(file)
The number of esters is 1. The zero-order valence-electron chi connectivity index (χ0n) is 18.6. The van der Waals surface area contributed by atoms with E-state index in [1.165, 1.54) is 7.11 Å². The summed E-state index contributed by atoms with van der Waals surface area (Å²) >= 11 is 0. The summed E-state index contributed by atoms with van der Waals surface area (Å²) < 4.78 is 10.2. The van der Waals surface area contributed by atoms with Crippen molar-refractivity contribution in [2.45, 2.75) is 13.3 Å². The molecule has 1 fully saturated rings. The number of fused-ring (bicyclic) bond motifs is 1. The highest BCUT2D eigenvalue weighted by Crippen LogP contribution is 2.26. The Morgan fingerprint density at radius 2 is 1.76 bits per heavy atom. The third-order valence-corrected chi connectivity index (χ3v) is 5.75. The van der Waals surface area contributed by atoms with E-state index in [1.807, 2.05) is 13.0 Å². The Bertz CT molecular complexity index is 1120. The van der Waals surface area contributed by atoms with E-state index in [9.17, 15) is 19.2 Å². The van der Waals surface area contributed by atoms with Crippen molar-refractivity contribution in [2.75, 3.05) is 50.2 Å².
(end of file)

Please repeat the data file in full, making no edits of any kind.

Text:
The number of esters is 1. The zero-order valence-electron chi connectivity index (χ0n) is 18.6. The van der Waals surface area contributed by atoms with E-state index in [1.165, 1.54) is 7.11 Å². The summed E-state index contributed by atoms with van der Waals surface area (Å²) >= 11 is 0. The summed E-state index contributed by atoms with van der Waals surface area (Å²) < 4.78 is 10.2. The van der Waals surface area contributed by atoms with Crippen molar-refractivity contribution in [2.45, 2.75) is 13.3 Å². The molecule has 1 fully saturated rings. The number of fused-ring (bicyclic) bond motifs is 1. The highest BCUT2D eigenvalue weighted by Crippen LogP contribution is 2.26. The Morgan fingerprint density at radius 2 is 1.76 bits per heavy atom. The third-order valence-corrected chi connectivity index (χ3v) is 5.75. The van der Waals surface area contributed by atoms with E-state index in [1.807, 2.05) is 13.0 Å². The Bertz CT molecular complexity index is 1120. The van der Waals surface area contributed by atoms with E-state index in [9.17, 15) is 19.2 Å². The van der Waals surface area contributed by atoms with Crippen molar-refractivity contribution in [2.75, 3.05) is 50.2 Å².